In the midst of the coronavirus pandemic, members of your surgical team must wear the right level of PPE to protect themselves from exposure to COVID-19. Too little protection, and they'll be unnecessarily exposed to the coronavirus. Too much, and they'll burn through precious PPE supplies in no time.
Joseph D. Forrester, MD, MSc, a clinical instructor of surgery at Stanford (Calif.) Health Care, created an easy-to-use algorithm designed to right-size the level of PPE staff wear based on the urgency of the procedure, the risk of the patient having COVID-19 and the likelihood of the patient transmitting the virus to a member of your team.
The algorithm was developed by an interdisciplinary team of stakeholders who prioritized safe patient care, protecting surgical professionals and rationing the use of PPE. Dr. Forrester relied on his experience as an epidemic intelligence officer for the CDC to help guide the algorithm's development. For practical reasons, it's easy to apply; the team's goal was to have the guidelines created by the PPE taskforce, ratified by hospital leadership and implemented within 72 hours. He says leadership from all service lines must be involved in implementing the algorithm's steps.
To determine the level of PPE needed for a particular case, refer to the flow chart (opposite page). The first step is to decide the surgery's level of risk, which depends on the anticipated viral burden at the surgical site and the likelihood that a procedure would aerosolize the virus. High-risk cases include any involving the open aerodigestive tract such as nasopharyngeal and oropharyngeal procedures; bronchoscopy; endoscopy of the GI tract; and surgery of the bowel with gross contamination.
Next, consider the results of the patient's screening for symptoms of COVID-19 (fever, cough, sore throat). Surgical teams can wear standard surgical attire during surgery performed on patients who do not present for surgery with symptoms, according to the algorithm. If the patient does screen positive for symptoms, consider delaying the case or proceeding with staff wearing the highest level of barrier protection.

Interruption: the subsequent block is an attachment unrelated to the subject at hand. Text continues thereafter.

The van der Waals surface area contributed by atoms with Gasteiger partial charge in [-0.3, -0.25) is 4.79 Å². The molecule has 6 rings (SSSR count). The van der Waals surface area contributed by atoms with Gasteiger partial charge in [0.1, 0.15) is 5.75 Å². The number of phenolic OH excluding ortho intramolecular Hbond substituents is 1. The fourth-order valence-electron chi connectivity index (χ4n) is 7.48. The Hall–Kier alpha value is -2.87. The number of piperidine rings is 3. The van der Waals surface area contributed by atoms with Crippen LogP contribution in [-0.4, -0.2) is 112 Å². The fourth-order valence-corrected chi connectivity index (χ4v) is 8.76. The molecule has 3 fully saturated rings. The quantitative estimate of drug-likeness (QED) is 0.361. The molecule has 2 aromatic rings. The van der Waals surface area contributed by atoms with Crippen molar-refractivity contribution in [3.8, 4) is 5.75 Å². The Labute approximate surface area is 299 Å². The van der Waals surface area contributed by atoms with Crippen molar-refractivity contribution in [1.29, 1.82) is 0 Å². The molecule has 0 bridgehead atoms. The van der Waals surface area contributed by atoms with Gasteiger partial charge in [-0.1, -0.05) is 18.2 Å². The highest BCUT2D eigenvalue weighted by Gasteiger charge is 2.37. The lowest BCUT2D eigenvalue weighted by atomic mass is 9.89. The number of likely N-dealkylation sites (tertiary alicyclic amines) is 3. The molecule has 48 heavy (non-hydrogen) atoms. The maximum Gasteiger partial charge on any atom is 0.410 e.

Patients who screen positive for symptoms at Stanford Health are subjected to in-house reverse transcription polymerase chain reaction (RT-PCR) testing, which detects presence of the coronavirus. Dr. Forrester concedes many facilities don't have immediate access to such resources. "Much of the PPE triage is based on COVID-19 testing," says Dr. Forrester. "Facilities that don't have access to effective testing must operate with more stringent PPE protocols in place."
PPE availability, anticipated burn rates and supply chain disruptions may require modification of the algorithm, according to Dr. Forrester. For example, there was a nationwide critical shortage of N95 masks when he was creating the algorithm. Dr. Forrester's team mandated that staff wear face shields over the masks to protect the masks from excessive soiling and conserve supplies. At the completion of the case, the face shields could be disinfected and the N95 masks reused.